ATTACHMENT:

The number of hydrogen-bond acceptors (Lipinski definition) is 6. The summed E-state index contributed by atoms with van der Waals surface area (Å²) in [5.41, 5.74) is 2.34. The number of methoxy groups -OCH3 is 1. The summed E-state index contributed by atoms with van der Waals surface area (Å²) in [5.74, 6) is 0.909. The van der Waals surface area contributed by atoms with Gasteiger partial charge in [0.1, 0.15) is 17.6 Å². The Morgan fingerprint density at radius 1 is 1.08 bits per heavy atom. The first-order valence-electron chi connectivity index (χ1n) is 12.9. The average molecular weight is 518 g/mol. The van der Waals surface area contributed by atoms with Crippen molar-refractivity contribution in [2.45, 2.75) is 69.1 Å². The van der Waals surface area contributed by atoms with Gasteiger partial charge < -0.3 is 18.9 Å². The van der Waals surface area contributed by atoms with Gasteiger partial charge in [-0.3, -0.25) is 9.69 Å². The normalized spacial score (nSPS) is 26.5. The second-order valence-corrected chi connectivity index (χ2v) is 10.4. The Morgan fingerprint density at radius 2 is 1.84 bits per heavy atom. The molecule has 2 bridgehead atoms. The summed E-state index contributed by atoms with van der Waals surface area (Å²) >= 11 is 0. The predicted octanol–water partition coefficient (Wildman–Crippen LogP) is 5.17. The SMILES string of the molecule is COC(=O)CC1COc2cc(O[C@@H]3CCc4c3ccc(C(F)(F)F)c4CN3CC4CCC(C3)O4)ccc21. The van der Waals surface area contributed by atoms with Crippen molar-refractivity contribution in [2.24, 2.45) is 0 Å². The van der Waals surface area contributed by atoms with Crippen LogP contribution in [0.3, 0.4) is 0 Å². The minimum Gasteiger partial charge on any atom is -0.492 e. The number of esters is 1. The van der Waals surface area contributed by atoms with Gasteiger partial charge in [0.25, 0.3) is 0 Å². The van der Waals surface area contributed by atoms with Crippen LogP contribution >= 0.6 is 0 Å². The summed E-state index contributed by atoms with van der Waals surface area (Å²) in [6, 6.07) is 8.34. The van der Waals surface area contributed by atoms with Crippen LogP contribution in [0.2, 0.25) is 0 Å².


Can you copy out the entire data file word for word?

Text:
The number of hydrogen-bond acceptors (Lipinski definition) is 6. The summed E-state index contributed by atoms with van der Waals surface area (Å²) in [5.41, 5.74) is 2.34. The number of methoxy groups -OCH3 is 1. The summed E-state index contributed by atoms with van der Waals surface area (Å²) in [5.74, 6) is 0.909. The van der Waals surface area contributed by atoms with Gasteiger partial charge in [0.1, 0.15) is 17.6 Å². The Morgan fingerprint density at radius 1 is 1.08 bits per heavy atom. The first-order valence-electron chi connectivity index (χ1n) is 12.9. The average molecular weight is 518 g/mol. The van der Waals surface area contributed by atoms with Crippen molar-refractivity contribution in [2.45, 2.75) is 69.1 Å². The van der Waals surface area contributed by atoms with Gasteiger partial charge < -0.3 is 18.9 Å². The van der Waals surface area contributed by atoms with Gasteiger partial charge in [-0.3, -0.25) is 9.69 Å². The normalized spacial score (nSPS) is 26.5. The second-order valence-corrected chi connectivity index (χ2v) is 10.4. The Morgan fingerprint density at radius 2 is 1.84 bits per heavy atom. The molecule has 2 bridgehead atoms. The summed E-state index contributed by atoms with van der Waals surface area (Å²) >= 11 is 0. The predicted octanol–water partition coefficient (Wildman–Crippen LogP) is 5.17. The SMILES string of the molecule is COC(=O)CC1COc2cc(O[C@@H]3CCc4c3ccc(C(F)(F)F)c4CN3CC4CCC(C3)O4)ccc21. The van der Waals surface area contributed by atoms with Crippen molar-refractivity contribution in [2.24, 2.45) is 0 Å². The van der Waals surface area contributed by atoms with Crippen LogP contribution in [0.3, 0.4) is 0 Å². The minimum Gasteiger partial charge on any atom is -0.492 e. The number of esters is 1. The van der Waals surface area contributed by atoms with Gasteiger partial charge in [0.25, 0.3) is 0 Å². The van der Waals surface area contributed by atoms with Crippen LogP contribution >= 0.6 is 0 Å². The summed E-state index contributed by atoms with van der Waals surface area (Å²) in [6, 6.07) is 8.34. The van der Waals surface area contributed by atoms with Crippen LogP contribution in [0.2, 0.25) is 0 Å².